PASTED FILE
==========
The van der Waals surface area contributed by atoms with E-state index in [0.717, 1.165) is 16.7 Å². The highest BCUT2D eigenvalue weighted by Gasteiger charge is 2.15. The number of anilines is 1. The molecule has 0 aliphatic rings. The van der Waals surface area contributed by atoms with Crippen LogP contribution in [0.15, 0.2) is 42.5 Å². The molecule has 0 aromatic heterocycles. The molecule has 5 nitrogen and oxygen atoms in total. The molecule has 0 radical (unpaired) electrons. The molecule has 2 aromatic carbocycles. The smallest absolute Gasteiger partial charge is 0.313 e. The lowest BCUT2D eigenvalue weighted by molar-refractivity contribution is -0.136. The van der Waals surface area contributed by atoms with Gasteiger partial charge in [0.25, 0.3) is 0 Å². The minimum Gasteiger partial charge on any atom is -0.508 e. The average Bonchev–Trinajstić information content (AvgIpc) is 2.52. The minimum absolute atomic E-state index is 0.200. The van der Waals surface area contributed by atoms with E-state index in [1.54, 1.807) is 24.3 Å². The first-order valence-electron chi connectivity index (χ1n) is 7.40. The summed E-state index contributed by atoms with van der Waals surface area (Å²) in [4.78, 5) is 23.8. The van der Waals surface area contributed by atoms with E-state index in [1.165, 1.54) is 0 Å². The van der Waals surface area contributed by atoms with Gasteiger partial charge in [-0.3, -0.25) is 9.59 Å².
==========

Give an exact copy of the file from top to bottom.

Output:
The van der Waals surface area contributed by atoms with E-state index in [0.717, 1.165) is 16.7 Å². The highest BCUT2D eigenvalue weighted by Gasteiger charge is 2.15. The number of anilines is 1. The molecule has 0 aliphatic rings. The van der Waals surface area contributed by atoms with Crippen LogP contribution in [0.15, 0.2) is 42.5 Å². The molecule has 0 aromatic heterocycles. The molecule has 5 nitrogen and oxygen atoms in total. The molecule has 0 radical (unpaired) electrons. The molecule has 2 aromatic carbocycles. The smallest absolute Gasteiger partial charge is 0.313 e. The lowest BCUT2D eigenvalue weighted by molar-refractivity contribution is -0.136. The van der Waals surface area contributed by atoms with Gasteiger partial charge in [0.25, 0.3) is 0 Å². The minimum Gasteiger partial charge on any atom is -0.508 e. The average Bonchev–Trinajstić information content (AvgIpc) is 2.52. The minimum absolute atomic E-state index is 0.200. The van der Waals surface area contributed by atoms with E-state index in [1.54, 1.807) is 24.3 Å². The first-order valence-electron chi connectivity index (χ1n) is 7.40. The summed E-state index contributed by atoms with van der Waals surface area (Å²) in [4.78, 5) is 23.8. The van der Waals surface area contributed by atoms with E-state index in [1.165, 1.54) is 0 Å². The van der Waals surface area contributed by atoms with Gasteiger partial charge in [-0.3, -0.25) is 9.59 Å².